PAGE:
Also, if you find yourself craving even more structure, why not check out some writing contests? Not only do they provide specific prompts, but they also involve a deadline — and a prize that you can only win if you meet that deadline. For those who haven’t written much of anything since college because they don’t have essays due anymore, contests could be just what you need to get back in the game.
3. Prompts as an imagination generator
(To jump-start your creativity like a car battery)
You might also think of writing prompts as the mental equivalent of jump-starting a car. With each “start,” you’re hoping that the sputtering engine will fire up with a roar, ready to go full speed ahead.
Prompts do this by providing a few details to ignite your imagination. The initial prompt doesn’t have to be lengthy — it just has to hit exactly right, as a jump-start does for a car. This is why it sometimes takes more than one prompt to really inspire your writing, and why you shouldn’t feel discouraged if the prompt doesn’t “catch” right away. In all likelihood, it will take a few tries, but then you’ll be off to the races!
And of course, as with the “sprints” you may have already completed, the writing that springs from this strategy doesn’t necessarily have to be good. So don’t worry about whether a given prompt is the one that gets you on the road to your story or novel. (Have I used enough driving metaphors for you yet?) Every time a fresh prompt actually coerces you to write, you’re getting closer to your biggest writing goal, whatever that may be — because your creativity is sharpening all the time, preparing for its ultimate test.
4. Prompts as resignation
(For when you don’t know how to make something good)
Obviously, it’s one thing to say that writing is as simple as indefinite drafts and repetitive failure, and another thing to actually buckle down and write all those drafts. It can often feel daunting, even hopeless, to produce the bad work that comes before success — which is why you need a plan for when it feels easier to give up than go on.
Rick and Morty writer and creator Dan Harmon embraces this do-or-die approach when he advises that writers “write to prove what a bad writer [they] are.” That is, you shouldn’t just sit there not writing because you’re sure it’ll be bad. You should write, because it might not turn out so bad after all — and even if it does, there’s no story so bad that it can’t be learned from.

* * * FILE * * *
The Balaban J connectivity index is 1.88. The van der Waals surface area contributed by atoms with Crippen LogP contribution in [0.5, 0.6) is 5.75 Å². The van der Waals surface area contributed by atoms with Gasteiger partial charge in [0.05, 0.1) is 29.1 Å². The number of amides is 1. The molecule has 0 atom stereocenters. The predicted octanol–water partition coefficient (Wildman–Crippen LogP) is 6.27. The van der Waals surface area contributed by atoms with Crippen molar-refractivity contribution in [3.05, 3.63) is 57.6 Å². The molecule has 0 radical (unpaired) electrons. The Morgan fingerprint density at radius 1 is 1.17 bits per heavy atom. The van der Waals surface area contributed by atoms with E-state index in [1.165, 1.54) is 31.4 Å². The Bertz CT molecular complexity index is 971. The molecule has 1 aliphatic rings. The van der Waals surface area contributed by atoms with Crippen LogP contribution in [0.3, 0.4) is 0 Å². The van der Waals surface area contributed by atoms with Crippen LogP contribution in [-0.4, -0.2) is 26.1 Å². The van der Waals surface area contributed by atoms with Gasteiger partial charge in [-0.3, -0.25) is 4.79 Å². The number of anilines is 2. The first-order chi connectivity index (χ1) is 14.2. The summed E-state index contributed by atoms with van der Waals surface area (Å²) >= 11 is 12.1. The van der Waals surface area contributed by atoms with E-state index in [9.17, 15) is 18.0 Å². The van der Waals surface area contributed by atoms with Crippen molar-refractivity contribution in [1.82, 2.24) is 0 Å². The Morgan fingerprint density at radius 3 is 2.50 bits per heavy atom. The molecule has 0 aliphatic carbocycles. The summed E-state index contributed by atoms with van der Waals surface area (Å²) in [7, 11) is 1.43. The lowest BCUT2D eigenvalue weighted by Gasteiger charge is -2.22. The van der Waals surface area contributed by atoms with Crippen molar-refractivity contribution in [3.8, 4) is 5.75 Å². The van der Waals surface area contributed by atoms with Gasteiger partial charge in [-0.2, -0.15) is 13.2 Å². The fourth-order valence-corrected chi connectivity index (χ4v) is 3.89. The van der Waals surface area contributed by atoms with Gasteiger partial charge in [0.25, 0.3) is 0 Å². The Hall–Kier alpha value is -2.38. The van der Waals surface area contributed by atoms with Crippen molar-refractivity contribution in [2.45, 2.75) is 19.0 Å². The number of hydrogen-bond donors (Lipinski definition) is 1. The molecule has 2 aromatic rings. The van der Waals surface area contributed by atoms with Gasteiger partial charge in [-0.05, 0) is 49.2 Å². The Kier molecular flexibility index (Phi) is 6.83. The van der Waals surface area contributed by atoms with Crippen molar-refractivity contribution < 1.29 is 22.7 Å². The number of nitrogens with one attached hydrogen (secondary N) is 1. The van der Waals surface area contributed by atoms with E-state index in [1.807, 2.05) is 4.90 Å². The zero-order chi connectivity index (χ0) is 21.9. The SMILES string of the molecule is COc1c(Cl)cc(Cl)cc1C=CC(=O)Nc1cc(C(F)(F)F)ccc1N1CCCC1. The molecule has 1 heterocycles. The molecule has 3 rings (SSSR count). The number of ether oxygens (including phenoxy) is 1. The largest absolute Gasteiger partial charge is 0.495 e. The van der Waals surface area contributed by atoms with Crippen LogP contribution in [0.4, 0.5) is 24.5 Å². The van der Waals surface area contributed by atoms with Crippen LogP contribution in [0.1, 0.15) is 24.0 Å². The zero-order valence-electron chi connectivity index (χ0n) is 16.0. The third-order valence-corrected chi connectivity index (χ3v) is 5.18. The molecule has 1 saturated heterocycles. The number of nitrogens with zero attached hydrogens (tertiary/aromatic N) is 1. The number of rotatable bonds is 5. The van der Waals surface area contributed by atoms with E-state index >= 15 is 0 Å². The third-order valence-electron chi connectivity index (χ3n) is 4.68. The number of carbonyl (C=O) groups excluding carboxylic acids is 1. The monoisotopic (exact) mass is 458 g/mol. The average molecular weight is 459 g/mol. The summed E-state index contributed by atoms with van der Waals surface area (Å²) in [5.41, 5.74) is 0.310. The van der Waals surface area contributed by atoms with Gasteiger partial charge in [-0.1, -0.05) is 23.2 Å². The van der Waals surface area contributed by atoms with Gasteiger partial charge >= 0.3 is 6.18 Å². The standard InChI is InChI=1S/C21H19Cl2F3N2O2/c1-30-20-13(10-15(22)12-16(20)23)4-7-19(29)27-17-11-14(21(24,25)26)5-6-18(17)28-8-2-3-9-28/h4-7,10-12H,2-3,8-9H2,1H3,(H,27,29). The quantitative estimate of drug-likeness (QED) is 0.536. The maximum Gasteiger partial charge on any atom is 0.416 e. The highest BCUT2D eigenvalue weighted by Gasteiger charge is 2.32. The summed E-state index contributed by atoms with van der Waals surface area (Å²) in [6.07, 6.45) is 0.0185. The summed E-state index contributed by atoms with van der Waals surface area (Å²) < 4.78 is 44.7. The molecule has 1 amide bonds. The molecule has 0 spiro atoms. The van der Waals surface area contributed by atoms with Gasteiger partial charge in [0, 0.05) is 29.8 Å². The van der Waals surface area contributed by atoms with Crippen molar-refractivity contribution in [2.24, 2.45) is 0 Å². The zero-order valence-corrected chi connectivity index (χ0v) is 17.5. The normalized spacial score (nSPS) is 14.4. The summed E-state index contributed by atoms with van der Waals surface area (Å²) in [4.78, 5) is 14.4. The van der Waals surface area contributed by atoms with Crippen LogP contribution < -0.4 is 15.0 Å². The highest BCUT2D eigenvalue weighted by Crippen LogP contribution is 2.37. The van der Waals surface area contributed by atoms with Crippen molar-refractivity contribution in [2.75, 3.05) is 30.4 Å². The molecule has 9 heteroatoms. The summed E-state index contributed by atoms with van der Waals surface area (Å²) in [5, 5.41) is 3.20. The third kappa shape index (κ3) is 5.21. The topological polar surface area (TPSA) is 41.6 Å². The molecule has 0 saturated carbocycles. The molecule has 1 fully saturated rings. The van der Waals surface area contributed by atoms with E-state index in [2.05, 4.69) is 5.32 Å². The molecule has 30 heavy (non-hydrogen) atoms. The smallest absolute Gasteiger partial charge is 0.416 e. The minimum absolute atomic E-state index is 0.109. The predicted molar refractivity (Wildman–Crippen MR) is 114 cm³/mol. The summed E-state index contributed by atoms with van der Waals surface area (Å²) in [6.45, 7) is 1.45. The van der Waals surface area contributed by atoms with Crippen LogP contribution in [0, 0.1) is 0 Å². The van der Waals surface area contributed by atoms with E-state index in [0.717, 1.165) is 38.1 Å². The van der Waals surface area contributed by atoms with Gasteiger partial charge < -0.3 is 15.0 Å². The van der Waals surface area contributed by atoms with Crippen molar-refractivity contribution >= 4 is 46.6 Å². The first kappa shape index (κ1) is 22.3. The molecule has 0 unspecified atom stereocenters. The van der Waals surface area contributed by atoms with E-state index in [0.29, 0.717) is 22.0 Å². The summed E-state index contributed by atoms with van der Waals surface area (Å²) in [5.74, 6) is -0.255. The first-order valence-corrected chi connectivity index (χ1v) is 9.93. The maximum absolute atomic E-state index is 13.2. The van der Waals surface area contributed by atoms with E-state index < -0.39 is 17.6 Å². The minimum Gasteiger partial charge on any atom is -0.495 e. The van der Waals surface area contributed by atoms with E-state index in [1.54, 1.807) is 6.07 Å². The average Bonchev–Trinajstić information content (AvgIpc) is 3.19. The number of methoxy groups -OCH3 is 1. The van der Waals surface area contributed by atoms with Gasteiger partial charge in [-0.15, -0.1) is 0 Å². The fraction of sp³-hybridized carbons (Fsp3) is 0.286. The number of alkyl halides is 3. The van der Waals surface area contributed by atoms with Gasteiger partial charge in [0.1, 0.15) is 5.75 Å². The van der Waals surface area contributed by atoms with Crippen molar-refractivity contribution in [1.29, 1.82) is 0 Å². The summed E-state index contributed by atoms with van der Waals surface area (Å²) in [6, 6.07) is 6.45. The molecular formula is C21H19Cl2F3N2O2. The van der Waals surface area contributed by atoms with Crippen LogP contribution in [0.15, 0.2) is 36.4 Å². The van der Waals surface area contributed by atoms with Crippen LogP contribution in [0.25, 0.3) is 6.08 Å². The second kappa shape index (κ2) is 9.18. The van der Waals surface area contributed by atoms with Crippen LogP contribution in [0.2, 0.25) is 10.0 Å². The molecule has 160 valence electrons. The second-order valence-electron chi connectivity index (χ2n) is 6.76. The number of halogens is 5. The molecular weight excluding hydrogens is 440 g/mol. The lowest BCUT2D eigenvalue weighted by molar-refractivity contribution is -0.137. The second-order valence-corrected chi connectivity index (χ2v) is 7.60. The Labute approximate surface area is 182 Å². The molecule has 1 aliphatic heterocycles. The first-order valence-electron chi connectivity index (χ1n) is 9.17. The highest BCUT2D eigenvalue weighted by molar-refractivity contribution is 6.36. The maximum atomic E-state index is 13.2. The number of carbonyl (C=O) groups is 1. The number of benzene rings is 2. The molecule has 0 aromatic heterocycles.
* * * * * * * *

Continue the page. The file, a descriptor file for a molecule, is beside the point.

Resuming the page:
This is where prompts come in. With so many available, you can pretty much plug away at them forever, writing terrible story after terrible story… until one day you actually produce something great. All it takes is one story in a million to make a name for yourself, so just remind yourself that the repetitive practice (and numerous mistakes) is more likely to lead to victory than failure.
5. Prompts as writerly meditation
(If you’re not sure where you’re going, and you’re okay with that)
Sometimes, all you can do is forget everything outside what you’re writing at this exact second. Try to think about it this way: there is no writer’s block. There is only the prompt.
A prompt is a prayer for inspiration, but what results from it isn’t always going to make sense. After all, the imagination isn’t a coin-operated machine that will spit out the same thing every time. But that’s the wonder of it — and why the same prompt can give rise to a hundred different stories from as many different minds.
So when all else fails, don’t force yourself to take on a prompt because you think you should write a certain kind of story, or because you’re counting on the prompt to solve your writer’s block. Instead, take a free-floating approach to prompts, in the hopes that it will reveal your unconscious (but perhaps more “real”) concerns and ideas. This also means that long after you’re finished with a particular prompt, you can use your response to it in other work, because it will reflect what you truly care about.
As I hope I’ve impressed on you by now, every writer has a unique relationship to prompts — and indeed, some don’t find them useful at all. But if you’re willing to open your mind to the possibilities of prompts, you might just unlock a whole other dimension of your creativity, and perhaps even a book-worthy idea for your next project.